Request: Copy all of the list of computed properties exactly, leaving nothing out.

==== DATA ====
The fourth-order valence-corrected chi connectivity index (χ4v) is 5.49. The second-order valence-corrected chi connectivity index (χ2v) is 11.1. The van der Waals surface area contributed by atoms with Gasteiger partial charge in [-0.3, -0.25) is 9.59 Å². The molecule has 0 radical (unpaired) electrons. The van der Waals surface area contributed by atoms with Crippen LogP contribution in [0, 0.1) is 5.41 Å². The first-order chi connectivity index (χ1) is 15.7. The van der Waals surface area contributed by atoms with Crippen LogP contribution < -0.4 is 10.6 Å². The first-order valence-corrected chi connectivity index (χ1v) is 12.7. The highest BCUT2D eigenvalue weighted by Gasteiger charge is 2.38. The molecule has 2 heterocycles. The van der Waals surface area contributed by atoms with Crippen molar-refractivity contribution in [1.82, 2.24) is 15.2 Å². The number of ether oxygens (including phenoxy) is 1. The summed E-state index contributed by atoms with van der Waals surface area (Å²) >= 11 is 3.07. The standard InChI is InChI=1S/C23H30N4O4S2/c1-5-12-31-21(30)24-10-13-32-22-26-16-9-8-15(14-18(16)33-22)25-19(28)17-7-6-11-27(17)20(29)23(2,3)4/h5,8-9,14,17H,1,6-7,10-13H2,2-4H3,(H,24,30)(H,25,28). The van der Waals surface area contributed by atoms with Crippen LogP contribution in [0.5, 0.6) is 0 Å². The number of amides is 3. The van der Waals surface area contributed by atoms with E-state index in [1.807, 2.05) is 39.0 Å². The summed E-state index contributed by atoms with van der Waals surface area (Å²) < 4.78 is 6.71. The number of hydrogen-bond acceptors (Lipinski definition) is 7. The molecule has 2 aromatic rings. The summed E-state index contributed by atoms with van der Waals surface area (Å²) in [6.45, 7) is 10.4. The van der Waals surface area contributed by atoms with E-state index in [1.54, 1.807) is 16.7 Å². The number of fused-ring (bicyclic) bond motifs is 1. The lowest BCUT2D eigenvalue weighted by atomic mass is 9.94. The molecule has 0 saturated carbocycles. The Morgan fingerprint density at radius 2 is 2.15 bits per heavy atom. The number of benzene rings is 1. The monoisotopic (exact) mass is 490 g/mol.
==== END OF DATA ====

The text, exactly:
The fourth-order valence-corrected chi connectivity index (χ4v) is 5.49. The second-order valence-corrected chi connectivity index (χ2v) is 11.1. The van der Waals surface area contributed by atoms with Gasteiger partial charge in [-0.3, -0.25) is 9.59 Å². The molecule has 0 radical (unpaired) electrons. The van der Waals surface area contributed by atoms with Crippen LogP contribution in [0, 0.1) is 5.41 Å². The first-order chi connectivity index (χ1) is 15.7. The van der Waals surface area contributed by atoms with Crippen LogP contribution < -0.4 is 10.6 Å². The first-order valence-corrected chi connectivity index (χ1v) is 12.7. The highest BCUT2D eigenvalue weighted by Gasteiger charge is 2.38. The molecule has 2 heterocycles. The van der Waals surface area contributed by atoms with Crippen molar-refractivity contribution in [1.82, 2.24) is 15.2 Å². The number of ether oxygens (including phenoxy) is 1. The summed E-state index contributed by atoms with van der Waals surface area (Å²) >= 11 is 3.07. The standard InChI is InChI=1S/C23H30N4O4S2/c1-5-12-31-21(30)24-10-13-32-22-26-16-9-8-15(14-18(16)33-22)25-19(28)17-7-6-11-27(17)20(29)23(2,3)4/h5,8-9,14,17H,1,6-7,10-13H2,2-4H3,(H,24,30)(H,25,28). The van der Waals surface area contributed by atoms with Crippen LogP contribution in [0.5, 0.6) is 0 Å². The number of amides is 3. The van der Waals surface area contributed by atoms with E-state index in [1.807, 2.05) is 39.0 Å². The summed E-state index contributed by atoms with van der Waals surface area (Å²) < 4.78 is 6.71. The number of hydrogen-bond acceptors (Lipinski definition) is 7. The molecule has 2 aromatic rings. The summed E-state index contributed by atoms with van der Waals surface area (Å²) in [6.45, 7) is 10.4. The van der Waals surface area contributed by atoms with E-state index in [1.54, 1.807) is 16.7 Å². The number of fused-ring (bicyclic) bond motifs is 1. The lowest BCUT2D eigenvalue weighted by atomic mass is 9.94. The molecule has 0 saturated carbocycles. The Morgan fingerprint density at radius 2 is 2.15 bits per heavy atom. The number of benzene rings is 1. The monoisotopic (exact) mass is 490 g/mol.